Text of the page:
In my guest space here on Bob’s blog, I want to give you a lesson on how to nurture your inner child while you execute your bold, grown-up vision for your life.

I’ve got a deep connection with the Winnie the Pooh universe. As a kid, I saw myself as a stand-in for Christopher Robin amongst the Motley Crew of Piglet, Tigger, and Eeyore.

Let’s go way back. The very first toy anyone ever put in little Ryan’s crib when he was born was a Winnie the Pooh stuffed animal. Pooh, and a Kermit the Frog stuffed animal were the first toys I ever had as a child. And it did my heart so much good when my sister found them in storage in Alabama after many years of not knowing where they were.

I was scared they were gone forever.

They’re battered and bruised. Yet they’re still the same two guys that brought little Ryan so much safety as a child.

I recently saw Disney’s, Christopher Robin. And as much as I wanted to adore that film, I merely liked it. I mean, I wanted to cry so much – but I never really did.

It’s the story of an adult Christopher Robin, some 30 years or so after leaving the Hundred-Acre Wood. Leaving behind the security of Roo, Kanga, Owl, and Rabbit.
And an anthropomorphic teddy bear with a tapeworm, apparently.

The film is beautifully shot. The CGI characters are impeccable. I mean, Pooh even had some dirt in his fur not unlike my beloved Pooh bear.

Jim Cummings reprises his voice role as Pooh and Tigger (and they even brought out the song for Tigger!) Brad Garrett was inspired casting as Eeyore!
And I’d be remiss if I didn’t give a shoutout to Ewan Macgregor as Christopher Robin. He really turns in a solid performance.

Christopher Robin is about a man who rediscovers what made him great, by balancing his childlike sense of wonder, and his adult sensibilities.

Even though I wasn’t blown away, I deeply relate to Christopher’s journey in relation to my own personal transformation. While Christopher is a married father in the film (and I’m neither married nor the parent of a human child…dog parent, but not human parent) I relate to Christopher’s story on a deep level.
The film left me with a pretty big question about my own personal transformation.

I’m a man with a big voice in the world. I’m a coach. I’m an author. I’m a weekly contributor to a major men’s web magazine (goodmenproject.com.) I’m a podcaster. And I’m a King.

How can I balance the needs of grown man Ryan – with the responsibilities and the duties that entails – with the needs of my inner child? How can I keep creating magic in my life?

I’m not 100% sure of the demographics of Bob’s blog. I’m assuming that his readers are all over the age of 10. Therefore, I’m going to speak to you as people for whom the age of ten is past tense.
When I was 10, I was a big dreamer. I had an imagination that would stun people. And certain people fed right into that.

My grandfather was one of those people.

Melborn Ivey was an award-winning farmer in Southeast Alabama. He primarily grew peanuts and raised certified Angus cattle. He was a veteran of the South Pacific, receiving the Purple Heart after being wounded in the Battle of Guadalcanal.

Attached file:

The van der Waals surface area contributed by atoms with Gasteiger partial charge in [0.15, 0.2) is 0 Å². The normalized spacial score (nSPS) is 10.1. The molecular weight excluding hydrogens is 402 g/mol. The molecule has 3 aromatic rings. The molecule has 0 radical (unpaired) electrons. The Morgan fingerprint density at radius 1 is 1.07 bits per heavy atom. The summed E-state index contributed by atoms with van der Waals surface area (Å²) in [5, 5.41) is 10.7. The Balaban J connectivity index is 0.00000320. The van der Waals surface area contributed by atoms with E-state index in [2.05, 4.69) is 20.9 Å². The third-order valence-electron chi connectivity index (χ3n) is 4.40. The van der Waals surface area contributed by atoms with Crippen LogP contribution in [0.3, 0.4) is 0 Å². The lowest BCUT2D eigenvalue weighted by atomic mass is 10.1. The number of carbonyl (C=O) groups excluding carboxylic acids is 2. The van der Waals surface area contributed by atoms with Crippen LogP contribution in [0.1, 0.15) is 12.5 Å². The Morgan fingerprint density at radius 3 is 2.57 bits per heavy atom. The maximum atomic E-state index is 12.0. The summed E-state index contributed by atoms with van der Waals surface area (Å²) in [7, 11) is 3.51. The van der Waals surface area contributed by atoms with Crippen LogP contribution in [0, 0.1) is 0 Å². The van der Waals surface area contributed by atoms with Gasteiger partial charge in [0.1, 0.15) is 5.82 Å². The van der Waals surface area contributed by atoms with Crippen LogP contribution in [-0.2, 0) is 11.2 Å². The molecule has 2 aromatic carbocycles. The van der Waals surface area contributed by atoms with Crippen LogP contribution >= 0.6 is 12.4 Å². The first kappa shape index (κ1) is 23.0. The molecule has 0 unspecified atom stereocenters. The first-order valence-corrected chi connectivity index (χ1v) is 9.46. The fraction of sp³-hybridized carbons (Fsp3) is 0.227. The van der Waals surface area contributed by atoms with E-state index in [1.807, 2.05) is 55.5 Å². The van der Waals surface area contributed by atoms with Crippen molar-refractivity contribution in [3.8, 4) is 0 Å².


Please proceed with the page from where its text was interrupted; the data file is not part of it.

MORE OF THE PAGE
Even though he’s been gone over a quarter century, he’s still my greatest hero.

One sweltering night in July of 1987, Granddaddy was angry. A patch of peanuts had died, and he suspected that he had an irrigation rig going bad.

This irrigation rig was on a timer. He and I rode over to where the dead peanuts were around the time the timer was set to go off. And just as he suspected, the irrigation rig wasn’t working.

As we were waiting, we noticed that a ton of fireflies (or lightning bugs as we call them in Alabama) were out that night. Granddaddy had me so convinced that those fireflies were a race of alien monkeys set to sabotage irrigation equipment, I turned that into my very first short story called Monkeytown.

That night planted the seed that matured in 2015. That was when I published my debut novel – Written in the Stone (available on a little up and coming website called amazon.com.)

We all have an inner child that needs nurturing. But we also have to balance that with our adult responsibilities.
But letting our adult selves overrule our inner child selves is a recipe for – honestly – a recipe for misery. It’s a recipe for broken relationships.

Leaving childhood behind is a sure-fire way to forget who we really are.

There’s a pretty poignant moment in the film between Christopher Robin and his wife. As she sees him further forgetting where he came from, she essentially told him “you’re not the man I fell in love with.”

If I can leave you with one lesson, let it be this. In pursuit of adult dreams, don’t forget your inner child. All he or she needs is a little love.

My inner child – or my inner Prince as I call him – is deeply loving, creative, imaginative, and hilarious.
But he also tends to get scared easily and he keeps grown man me from being the powerful adult I know I am.

Don’t forget to play! Take your significant other (or yourself) out on dates. Get that old video game system back out. And go back to the Hundred-Acre wood every now and again.

Oh, and make sure the honey you buy is organic. You wouldn’t want that silly old bear to get a rumbly in his tumbly.